While there is a lot of information regarding what an Individual Voluntary Agreement (IVA) is, many
people want to know what happens when an IVA ends. It is important for anyone considering an IVA to
also consider life at the end of it and how future credit and so on may be affected.
Duration of IVA and Credit history
An IVA is a contractual agreement for a fixed period, which usually lasts for a 3 to 5 year period.
An IVA is also logged on an individual’s credit file and will remain there for 6 years FROM THE START
of the agreement. This means that for an individual undergoing an IVA over a 5 year period; it will
remain on their Credit File for a further 12 months (assuming the IVA was completed successfully).
While the Credit File will be clear after this time, should the individual wish to apply for further
credit, they may have to declare that they have undergone an IVA.
Once an IVA is completed, it is the responsibility of the Insolvency Practitioner (IP) to notify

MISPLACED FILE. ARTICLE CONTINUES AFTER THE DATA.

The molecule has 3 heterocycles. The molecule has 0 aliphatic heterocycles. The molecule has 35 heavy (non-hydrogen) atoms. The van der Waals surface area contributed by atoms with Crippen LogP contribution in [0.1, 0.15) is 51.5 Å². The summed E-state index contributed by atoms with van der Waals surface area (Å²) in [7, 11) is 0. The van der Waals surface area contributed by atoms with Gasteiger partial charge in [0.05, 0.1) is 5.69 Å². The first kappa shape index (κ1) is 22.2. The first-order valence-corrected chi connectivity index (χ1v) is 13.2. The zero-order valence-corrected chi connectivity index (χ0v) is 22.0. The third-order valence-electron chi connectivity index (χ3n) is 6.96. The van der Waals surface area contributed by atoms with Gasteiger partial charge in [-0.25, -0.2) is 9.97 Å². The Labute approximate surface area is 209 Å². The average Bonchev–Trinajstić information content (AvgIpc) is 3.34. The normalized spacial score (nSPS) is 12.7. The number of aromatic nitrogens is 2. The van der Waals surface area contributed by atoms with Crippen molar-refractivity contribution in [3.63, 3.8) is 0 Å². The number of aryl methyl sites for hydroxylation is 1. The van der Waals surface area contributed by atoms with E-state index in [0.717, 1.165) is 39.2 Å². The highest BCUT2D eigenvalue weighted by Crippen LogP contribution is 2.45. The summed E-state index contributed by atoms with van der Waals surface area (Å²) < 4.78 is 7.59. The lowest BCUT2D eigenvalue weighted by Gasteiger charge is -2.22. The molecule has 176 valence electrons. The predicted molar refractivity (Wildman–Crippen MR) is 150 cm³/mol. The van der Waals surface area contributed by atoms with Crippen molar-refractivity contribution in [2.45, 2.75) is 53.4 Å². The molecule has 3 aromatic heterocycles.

all the relevant parties, including the court services and credit agency. It can take some time to
rebuild credit ratings after an IVA is complete, although it would be advisable for any individual
in this situation to try to avoid further credit until accustomed to a different financial situation.
For those looking to get a mortgage after an IVA is complete, it could be difficult to get the best
deals, especially straight after IVA completion, and a mortgage lender may request a higher deposit.
Whatever happens, it is vital that the applicant is honest about their credit history.
However, once an IVA is over, the individual WILL find themselves with far more financial flexibility
as they will be effectively debt free, as confirmed by the Certificate of Completion issued upon
successfully finishing an IVA. This also allows the creditors to write off any outstanding debt. Any
money previously paid into the IVA will now be the individuals to do with as they wish. Hopefully,
after several years of budgeting, the habit will continue and debt will be a thing of the past.